Ashutosh Sharma, a political analyst based in Jaipur tells Outlook that whenever Gehlot assumed the charge of a chief minister in the state, the anti-incumbency against his MLAs grew rapidly, and Congress slipped off the throne. In 1998, Gehlot became chief minister for the first time when Congress won 153 seats in the assembly elections. However, in 2003 polls, the Congress’ toll plummeted to just 53 paving the way for BJP’s Vasundhara Raje Scindia to assume the charge. In the 2008 elections, Congress emerged victorious again bagging 96 assembly seats,  and Gehlot assumed the charge of a chief minister for the second time. In 2013, after Gehlot’s term came to an end, Congress put up one of the worst shows in the history of Rajasthan elections as their seats shrank to a mere 21, catapulting Vasundhara Raje Scindia to power once again. 

Later, in the 2014 Lok Sabha polls, Rajasthan Congress lost all the 25 seats to BJP, a tally which the latter maintained in the 2019 parliamentary elections. 

After the 2013 debacle, high command made Sachin Pilot the state party president, assigning him an uphill task of rejuvenating the electoral fortunes ahead of the 2018 assembly elections. “Sachin Pilot,” says Sharma, “played a major role in steering Congress to victory in 2018. However, Gehlot whose electoral performance had lost the sheen was once again made the Chief Minister, leaving Pilot aggrieved.”  

A source based in Jaipur tells Outlook that in 2018 Ashok Gehlot had assured the high command that if he was made the chief minister again, he would help them bag the Lok Sabha seats in 2019 that the grand old party had lost in 2014. However, in the 2019 Lok Sabha polls, all 25 Congressmen lost to the Bharatiya Janata Party. Even Ashok Gehlot’s son, Vaibhav Gehlot, who was contesting from the Jodhpur constituency, lost to BJP’s Gajendra Singh Shekhawat by a stupendous margin of around 2,69,000 votes.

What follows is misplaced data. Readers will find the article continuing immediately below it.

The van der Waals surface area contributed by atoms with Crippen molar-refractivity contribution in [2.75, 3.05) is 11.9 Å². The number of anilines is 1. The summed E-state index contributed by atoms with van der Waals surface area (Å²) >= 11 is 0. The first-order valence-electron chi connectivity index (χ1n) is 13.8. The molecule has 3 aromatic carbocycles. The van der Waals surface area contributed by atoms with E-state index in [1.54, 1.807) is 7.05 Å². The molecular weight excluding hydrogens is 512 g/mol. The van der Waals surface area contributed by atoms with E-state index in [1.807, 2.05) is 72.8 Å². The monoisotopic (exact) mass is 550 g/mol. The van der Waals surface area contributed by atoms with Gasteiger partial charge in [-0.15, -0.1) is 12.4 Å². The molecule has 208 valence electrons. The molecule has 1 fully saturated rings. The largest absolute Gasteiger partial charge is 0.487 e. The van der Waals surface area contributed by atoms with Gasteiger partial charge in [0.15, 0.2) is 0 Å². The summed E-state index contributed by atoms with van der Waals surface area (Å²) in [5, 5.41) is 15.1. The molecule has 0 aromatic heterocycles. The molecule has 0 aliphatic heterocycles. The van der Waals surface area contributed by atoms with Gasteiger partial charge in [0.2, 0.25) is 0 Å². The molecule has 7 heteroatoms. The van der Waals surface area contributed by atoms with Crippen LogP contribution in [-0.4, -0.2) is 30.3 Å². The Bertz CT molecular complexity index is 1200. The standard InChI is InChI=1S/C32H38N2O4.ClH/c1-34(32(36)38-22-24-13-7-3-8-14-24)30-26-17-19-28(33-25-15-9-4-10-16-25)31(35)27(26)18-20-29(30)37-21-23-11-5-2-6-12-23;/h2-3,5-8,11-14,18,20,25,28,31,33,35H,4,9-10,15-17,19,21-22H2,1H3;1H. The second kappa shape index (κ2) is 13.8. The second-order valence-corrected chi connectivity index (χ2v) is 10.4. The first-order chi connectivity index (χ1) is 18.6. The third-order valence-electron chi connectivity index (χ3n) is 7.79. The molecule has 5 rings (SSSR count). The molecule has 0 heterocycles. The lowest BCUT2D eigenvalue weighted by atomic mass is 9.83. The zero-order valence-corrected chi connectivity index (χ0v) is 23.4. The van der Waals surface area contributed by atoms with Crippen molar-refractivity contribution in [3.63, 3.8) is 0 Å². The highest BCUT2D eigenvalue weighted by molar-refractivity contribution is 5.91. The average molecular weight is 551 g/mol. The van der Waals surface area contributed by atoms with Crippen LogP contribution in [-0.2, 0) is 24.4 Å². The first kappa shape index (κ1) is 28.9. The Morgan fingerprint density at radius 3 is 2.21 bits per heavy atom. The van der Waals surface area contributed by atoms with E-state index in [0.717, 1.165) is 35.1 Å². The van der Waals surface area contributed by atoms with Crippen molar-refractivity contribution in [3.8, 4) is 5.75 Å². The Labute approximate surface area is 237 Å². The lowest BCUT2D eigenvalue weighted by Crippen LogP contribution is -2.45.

Ashutosh Sharma tells Outlook that although Gehlot’s government has been doing well in the domains of health and social security, the latter’s governance lacks lustre inviting a brewing anti-incumbency against his legislators shoving congress out of power at the end of his term. 

“It has become a pattern. And if Gehlot is a popular leader, where is the popular vote? Gehlot has never been able to sustain power for Congress and win elections on his own,” says Sharma.